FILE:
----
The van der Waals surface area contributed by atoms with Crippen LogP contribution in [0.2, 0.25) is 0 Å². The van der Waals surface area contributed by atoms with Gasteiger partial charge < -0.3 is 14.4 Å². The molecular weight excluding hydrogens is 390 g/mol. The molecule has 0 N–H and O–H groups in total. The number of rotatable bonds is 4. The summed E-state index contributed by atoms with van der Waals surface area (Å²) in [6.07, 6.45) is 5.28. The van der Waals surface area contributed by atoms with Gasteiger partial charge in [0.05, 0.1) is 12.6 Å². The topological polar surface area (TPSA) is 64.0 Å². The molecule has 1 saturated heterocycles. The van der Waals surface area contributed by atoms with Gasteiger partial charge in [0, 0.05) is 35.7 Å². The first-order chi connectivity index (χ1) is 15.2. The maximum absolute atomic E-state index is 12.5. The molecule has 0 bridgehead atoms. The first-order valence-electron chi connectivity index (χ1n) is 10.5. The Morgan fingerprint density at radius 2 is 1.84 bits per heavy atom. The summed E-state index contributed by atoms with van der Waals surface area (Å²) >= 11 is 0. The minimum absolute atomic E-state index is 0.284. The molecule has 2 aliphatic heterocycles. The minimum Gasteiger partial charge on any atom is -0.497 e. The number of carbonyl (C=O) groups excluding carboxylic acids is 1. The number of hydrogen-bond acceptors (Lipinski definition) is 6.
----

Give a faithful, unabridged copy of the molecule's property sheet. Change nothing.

The van der Waals surface area contributed by atoms with Crippen LogP contribution in [0.2, 0.25) is 0 Å². The van der Waals surface area contributed by atoms with Gasteiger partial charge < -0.3 is 14.4 Å². The molecular weight excluding hydrogens is 390 g/mol. The molecule has 0 N–H and O–H groups in total. The number of rotatable bonds is 4. The summed E-state index contributed by atoms with van der Waals surface area (Å²) in [6.07, 6.45) is 5.28. The van der Waals surface area contributed by atoms with Gasteiger partial charge in [0.05, 0.1) is 12.6 Å². The topological polar surface area (TPSA) is 64.0 Å². The molecule has 1 saturated heterocycles. The van der Waals surface area contributed by atoms with Gasteiger partial charge in [0, 0.05) is 35.7 Å². The first-order chi connectivity index (χ1) is 15.2. The maximum absolute atomic E-state index is 12.5. The molecule has 0 bridgehead atoms. The first-order valence-electron chi connectivity index (χ1n) is 10.5. The Morgan fingerprint density at radius 2 is 1.84 bits per heavy atom. The summed E-state index contributed by atoms with van der Waals surface area (Å²) >= 11 is 0. The minimum absolute atomic E-state index is 0.284. The molecule has 2 aliphatic heterocycles. The minimum Gasteiger partial charge on any atom is -0.497 e. The number of carbonyl (C=O) groups excluding carboxylic acids is 1. The number of hydrogen-bond acceptors (Lipinski definition) is 6.